Niva and Yotam Kay have produced a "go-to guide to gardening" - The Abundant Garden.
Organic vegetable gardening is their thing, honed to a fine art after years getting their hands dirty in the Coromandel soil after arriving here six years ago from Israel.
They have a quarter acre plot, part of Pakaraka Permaculture a 215-acre farm they co-own at Kauaeranga Valley, where they've been growing upwards of $85,000 worth of organic produce a year.
Yotam tells Kathryn Ryan that the site is everything they ever wanted, but it’s not actually a very good place for gardening.
“It’s considered marginal. We don’t have a single bed that’s facing north, all of our beds are on a slope. It’s compacted, rocky, but it’s good loamy clay soil that, once we’ve aerated it and added organic matter, is fantastic soil to grow in.
“It wasn’t an easy start and, because the site is considered marginal, we’re pretty proud with what we’ve managed to achieve from it. We think that anyone, with almost any garden that has enough sunshine, can produce food.”
The farm they co-own with Harry Parke, partner of the late Green Party co-leader Jeanette Fitzsimons, they share olives, chestnuts and animals and manage those together. Their market garden is theirs alone and their personal livelihood.
“We run a lot of workshops here on the farm and some of them we teach with Harry and some of them Niva and I teach together.”
Niva says everything starts with soil and it’s all about keeping soil layers in tact while taking care of the soil biology.
“It’s about building that organic matter within the soil over time. It’s not that you have to start with the best soil from the get go, you can build it over time by not tilling it, by growing more plants in it which release organic matter and feed the biological community.”
She says adding a lot of compost and organic matter to soil is key to creating a healthy, loamy soil.
“We also mend the soil according to the mineral deficiencies it has,” Yotam adds, “we advocate using natural fertilisers that are often waste from other industries and incorporating them.”
Compaction with clay soil can be an issue for many would be gardeners around the country and Yotam advises simply putting in plants so that their roots can break it up.
“In some situations, you would need to have physical intervention, but in most situations put plants in the soil and we’re also advocating forking the ground. Instead of inverting the soil layers by digging, by using the fork and going in a way that doesn’t disturb the soil layers that can go a really long way.”
For them, it’s not a once and done adding a top layer to soil, they add a layer every single season.
“Every season it just gets better and better while the yields get better and better and the workload to produce a similar harvest can go down,” Yotam says.
Niva says the less disturbance the better when adding topsoil. By digging and turning, the new layer can get pulverised and wash off in the rain.
“We don’t have a spade that we use in the garden,” Yotam says, “we only use a fork.”
When starting from scratch, the pair use weed mats rather than chemical intervention or digging out plants. The process takes around two months before they can pull the mats out and start forking the soil and begin turning it into a bed.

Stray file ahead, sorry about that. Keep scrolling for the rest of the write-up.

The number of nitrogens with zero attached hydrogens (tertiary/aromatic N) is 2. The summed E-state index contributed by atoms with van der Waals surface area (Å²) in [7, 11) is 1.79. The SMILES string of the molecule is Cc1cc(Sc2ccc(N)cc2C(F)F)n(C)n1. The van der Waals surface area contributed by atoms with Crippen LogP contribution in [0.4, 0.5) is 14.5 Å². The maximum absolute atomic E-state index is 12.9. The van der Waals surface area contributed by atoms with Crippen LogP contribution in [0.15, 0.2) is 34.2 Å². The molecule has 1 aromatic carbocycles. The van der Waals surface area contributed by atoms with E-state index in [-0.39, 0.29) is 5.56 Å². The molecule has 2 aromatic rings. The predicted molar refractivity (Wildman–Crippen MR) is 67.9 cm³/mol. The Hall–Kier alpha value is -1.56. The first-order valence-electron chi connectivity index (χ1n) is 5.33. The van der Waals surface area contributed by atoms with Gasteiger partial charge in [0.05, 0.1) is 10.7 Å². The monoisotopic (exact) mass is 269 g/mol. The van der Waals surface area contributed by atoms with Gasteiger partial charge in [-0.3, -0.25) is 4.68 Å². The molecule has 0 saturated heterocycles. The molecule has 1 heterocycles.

Listener questions for Niva and Yotam:
How many hours a week are worked in the garden?
Yotam: “It’s changed over the years. We’ve managed to produce more and more from our garden. That $85,000 figure was in our third year; this year we’ve sold almost more than $120,000 from the same area and that means we have a lot more food that we need to harvest and process. We’re probably working about 80 hours on average in the garden.”
I have a great compost system but it’s currently invaded by slaters, are these a problem?
Yotam: “I wouldn’t say so. I’d need a little more information on how that compost was made and what stage it is at. There’s a lot of different creatures that can come and help breakdown organic matter and make it more bio-valuable to plants.”
Is there a place to look for jobs in the organic gardening industry?
Yotam: “Yes, there are jobs coming out and what we are focussing on in our education is both home gardeners and then small commercial growers – how you can grow food in your own backyard and either make a living from it or supplement livelihood.”
How do you deal with fungus and plants?
Yotam: “We do a few different things. One of the main things we do is we create an environment that is full of fungi. We try and breed our fungi, we inoculate our soil and our plants with a diversity of beneficial fungi. Good compost will have good networks of fungi in it. Once we’ve created an environment that’s really alive, that tends to not be an empty vacuum when a parasitic fungus comes – there’s fungi that has already occupied that niche.”
How significant is companion planting in your pest control management or optimisation?
Niva: “We don’t really use companion planting for pest control, it’s not a significant method for us. We do use inter-planting for producing more crops in the same space, so a slow growing crop with a fast-growing crop. One of the things we aim for is a living mulch where your crop cover basically covers your soil because, if it’s exposed, it’s an invitation for weeds to grow there.”